The cost to Texas taxpayers for this boondoggle is staggering. Just to care for the children in state custody is projected to cost $21 million over the next year. Texas is already receiving bills for over $5.3 million for costs related to the initial raid and Schleicher county, home to El Dorado and the ranch, hasnít billed the state yet.

Land grab

In 2003 the 1,700 acres of "scrubland" comprising YFZ was purchased for $700,000. The land has been transformed into a virtual paradise of self-sufficiency with gardens, orchards, cattle and gorgeous homes, bringing up the assessed property value to $20.5 million.

A May 15, 2008 AP story conveniently titled "Polygamist sects finances are murky" reveals that they have paid their taxes on time ($424,000 annually) and many members have employment outside the community. However, the source of the funding for the 2003 purchase of the ranch is under scrutiny with an attorney attempting to get ahold of the documents of a $114 million trust fund that includes most of the homes in the neighboring FLDS towns of Hildale, Utah and Colorado City, Arizona.

It is believed that this trust funded the communityís construction even though elders of the community deny this as the source of their funding.

Motive. It appears that Texas authorities prompted the 33-year-old Rozita Swinton of Colorado to make the initial phone call that triggered the raid. Though the allegations Swinton made have been proven to be without merit, the state of Texas is still keeping the children. "Do you think that just possibly Swinton could have been paid to make that phone call? Is there a motive here to transfer the YFZ property into state hands?" Internet activist Vickie Davis asked.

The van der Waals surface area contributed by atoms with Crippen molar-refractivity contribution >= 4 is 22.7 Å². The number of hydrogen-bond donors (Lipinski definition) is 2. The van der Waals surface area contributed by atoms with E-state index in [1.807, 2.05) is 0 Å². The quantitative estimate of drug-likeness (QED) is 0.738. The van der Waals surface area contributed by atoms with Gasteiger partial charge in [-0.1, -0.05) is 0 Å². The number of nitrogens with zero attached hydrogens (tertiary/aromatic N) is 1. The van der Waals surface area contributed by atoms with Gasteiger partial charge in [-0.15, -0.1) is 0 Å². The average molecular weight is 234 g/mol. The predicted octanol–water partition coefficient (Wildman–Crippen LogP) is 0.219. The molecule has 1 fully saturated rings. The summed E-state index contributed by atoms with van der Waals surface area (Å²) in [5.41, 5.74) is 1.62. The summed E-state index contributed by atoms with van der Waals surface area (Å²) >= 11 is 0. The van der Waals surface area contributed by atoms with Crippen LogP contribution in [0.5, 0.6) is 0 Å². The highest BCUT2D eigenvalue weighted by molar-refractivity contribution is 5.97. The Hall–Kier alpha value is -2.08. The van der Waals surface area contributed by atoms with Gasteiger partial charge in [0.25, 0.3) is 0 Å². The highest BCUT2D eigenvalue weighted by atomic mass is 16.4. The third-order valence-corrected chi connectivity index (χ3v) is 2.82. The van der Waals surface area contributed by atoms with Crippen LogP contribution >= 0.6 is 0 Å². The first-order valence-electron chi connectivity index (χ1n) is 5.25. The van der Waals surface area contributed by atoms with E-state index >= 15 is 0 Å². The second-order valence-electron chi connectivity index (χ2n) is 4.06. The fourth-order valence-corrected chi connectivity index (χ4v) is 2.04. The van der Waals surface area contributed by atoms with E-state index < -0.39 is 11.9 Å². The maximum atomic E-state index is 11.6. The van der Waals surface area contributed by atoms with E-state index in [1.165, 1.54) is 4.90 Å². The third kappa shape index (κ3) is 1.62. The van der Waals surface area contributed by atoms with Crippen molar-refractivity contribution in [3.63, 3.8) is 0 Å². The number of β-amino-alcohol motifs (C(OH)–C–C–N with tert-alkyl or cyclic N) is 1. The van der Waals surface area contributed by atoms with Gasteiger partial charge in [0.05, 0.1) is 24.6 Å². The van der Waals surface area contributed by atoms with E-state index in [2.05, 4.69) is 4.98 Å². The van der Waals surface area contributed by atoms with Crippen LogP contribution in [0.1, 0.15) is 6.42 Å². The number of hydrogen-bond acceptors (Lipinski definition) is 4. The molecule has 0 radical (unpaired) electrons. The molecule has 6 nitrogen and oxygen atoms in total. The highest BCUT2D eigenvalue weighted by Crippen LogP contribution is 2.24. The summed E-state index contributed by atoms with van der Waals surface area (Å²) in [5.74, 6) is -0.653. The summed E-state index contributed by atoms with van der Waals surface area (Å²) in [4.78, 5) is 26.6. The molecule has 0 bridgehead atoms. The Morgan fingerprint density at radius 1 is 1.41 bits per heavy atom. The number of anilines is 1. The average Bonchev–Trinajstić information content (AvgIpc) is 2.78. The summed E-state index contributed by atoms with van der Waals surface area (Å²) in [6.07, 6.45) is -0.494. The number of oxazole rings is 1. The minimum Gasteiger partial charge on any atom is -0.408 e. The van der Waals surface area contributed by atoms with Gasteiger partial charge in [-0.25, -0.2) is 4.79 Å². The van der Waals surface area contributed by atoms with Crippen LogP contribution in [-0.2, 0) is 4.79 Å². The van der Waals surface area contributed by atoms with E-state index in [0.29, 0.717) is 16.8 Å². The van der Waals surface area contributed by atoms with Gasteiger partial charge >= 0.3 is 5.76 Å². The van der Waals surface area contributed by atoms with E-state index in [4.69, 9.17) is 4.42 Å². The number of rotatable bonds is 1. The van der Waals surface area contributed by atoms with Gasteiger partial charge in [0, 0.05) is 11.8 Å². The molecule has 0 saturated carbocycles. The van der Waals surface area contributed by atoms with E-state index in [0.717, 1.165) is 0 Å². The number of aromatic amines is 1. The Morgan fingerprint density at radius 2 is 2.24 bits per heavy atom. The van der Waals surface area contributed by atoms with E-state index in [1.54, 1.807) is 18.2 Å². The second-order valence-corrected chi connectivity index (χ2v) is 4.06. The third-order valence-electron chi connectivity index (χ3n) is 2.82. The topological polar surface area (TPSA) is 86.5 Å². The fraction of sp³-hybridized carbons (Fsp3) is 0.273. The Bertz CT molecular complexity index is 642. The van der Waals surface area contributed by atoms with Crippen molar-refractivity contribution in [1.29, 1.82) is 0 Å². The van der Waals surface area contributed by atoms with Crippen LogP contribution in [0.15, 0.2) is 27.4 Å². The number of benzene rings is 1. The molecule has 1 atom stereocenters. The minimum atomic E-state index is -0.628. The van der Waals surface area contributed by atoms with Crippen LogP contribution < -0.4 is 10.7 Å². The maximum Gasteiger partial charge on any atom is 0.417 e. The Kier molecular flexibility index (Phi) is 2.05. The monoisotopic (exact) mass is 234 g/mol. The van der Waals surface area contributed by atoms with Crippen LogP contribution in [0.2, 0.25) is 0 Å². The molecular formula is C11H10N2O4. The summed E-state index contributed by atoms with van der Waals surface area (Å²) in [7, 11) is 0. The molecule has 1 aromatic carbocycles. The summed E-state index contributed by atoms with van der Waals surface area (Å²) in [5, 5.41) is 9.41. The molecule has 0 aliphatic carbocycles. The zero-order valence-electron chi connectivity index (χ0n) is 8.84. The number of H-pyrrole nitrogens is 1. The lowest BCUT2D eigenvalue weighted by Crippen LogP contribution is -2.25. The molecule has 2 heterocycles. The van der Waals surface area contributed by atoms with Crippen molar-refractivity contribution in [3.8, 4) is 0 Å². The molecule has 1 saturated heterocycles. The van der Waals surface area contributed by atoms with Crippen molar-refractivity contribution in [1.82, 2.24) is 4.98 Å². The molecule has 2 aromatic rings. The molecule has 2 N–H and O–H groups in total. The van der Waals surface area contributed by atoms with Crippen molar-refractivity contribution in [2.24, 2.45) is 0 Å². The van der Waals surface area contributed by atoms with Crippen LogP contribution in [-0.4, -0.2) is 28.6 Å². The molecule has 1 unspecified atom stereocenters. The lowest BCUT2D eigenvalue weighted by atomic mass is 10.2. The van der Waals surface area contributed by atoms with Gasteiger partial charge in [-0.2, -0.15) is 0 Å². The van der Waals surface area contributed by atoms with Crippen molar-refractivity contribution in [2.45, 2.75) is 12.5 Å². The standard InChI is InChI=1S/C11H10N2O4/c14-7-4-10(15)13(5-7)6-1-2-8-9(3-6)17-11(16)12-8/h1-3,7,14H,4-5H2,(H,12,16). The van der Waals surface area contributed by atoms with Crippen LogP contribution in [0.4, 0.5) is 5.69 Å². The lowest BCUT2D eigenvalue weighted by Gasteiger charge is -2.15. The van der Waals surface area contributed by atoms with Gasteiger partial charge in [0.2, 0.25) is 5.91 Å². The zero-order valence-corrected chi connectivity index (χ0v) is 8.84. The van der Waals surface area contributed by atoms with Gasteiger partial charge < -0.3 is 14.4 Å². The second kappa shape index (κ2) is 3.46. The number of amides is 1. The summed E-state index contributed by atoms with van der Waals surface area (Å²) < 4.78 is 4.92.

The Ports-to-Plains high priority corridor originates in Texas and terminates in Colorado. The FLDS property in Eldorado happens to be right on the path of the Ports-to-Plains corridor. Eldorado is on U.S. 277, between Sonora and San Angelo, links I-10 and I-20 in Texas and is part of the Ports-To-Plains Corridor linking Mexico to Denver, CO. 

Since it is fair to state that there was no probable cause to justify seizing the communityís children, there would have to be another reason to spend over $5 million to raid YFZ.

Though we can only theorize now, if the land is taken from its deeded owners under the doctrine of eminent domain and used in conjunction with the Plains to Ports Corridor, then our theory that the state seized 416 children as a means to justify the transfer of $20.5 million in private property into state hands will become a fact.

With thanks to Vicky Davis of Idaho Falls for her astute posts contributing to this article. For more commentary and insights, go to

Note: Since publication, a Texas judge ordered the children be released back into the custody of their parents as it was determined they were taken without cause. So far, there is no indication that any of the state officials or child protective service employees involved will even be reprimanded for terrorizing innocent children, subjecting them to invasive medical procedures and forcing them to undergo interrogations to determine if they have been sexually abused. While we applaud the judge for at least allowing the children to return home, Texas governor Rick Perry is still supporting the state actors who performed this police-state operation on Texans who did nothing to deserve the invasion of their homes and lives. (DWH)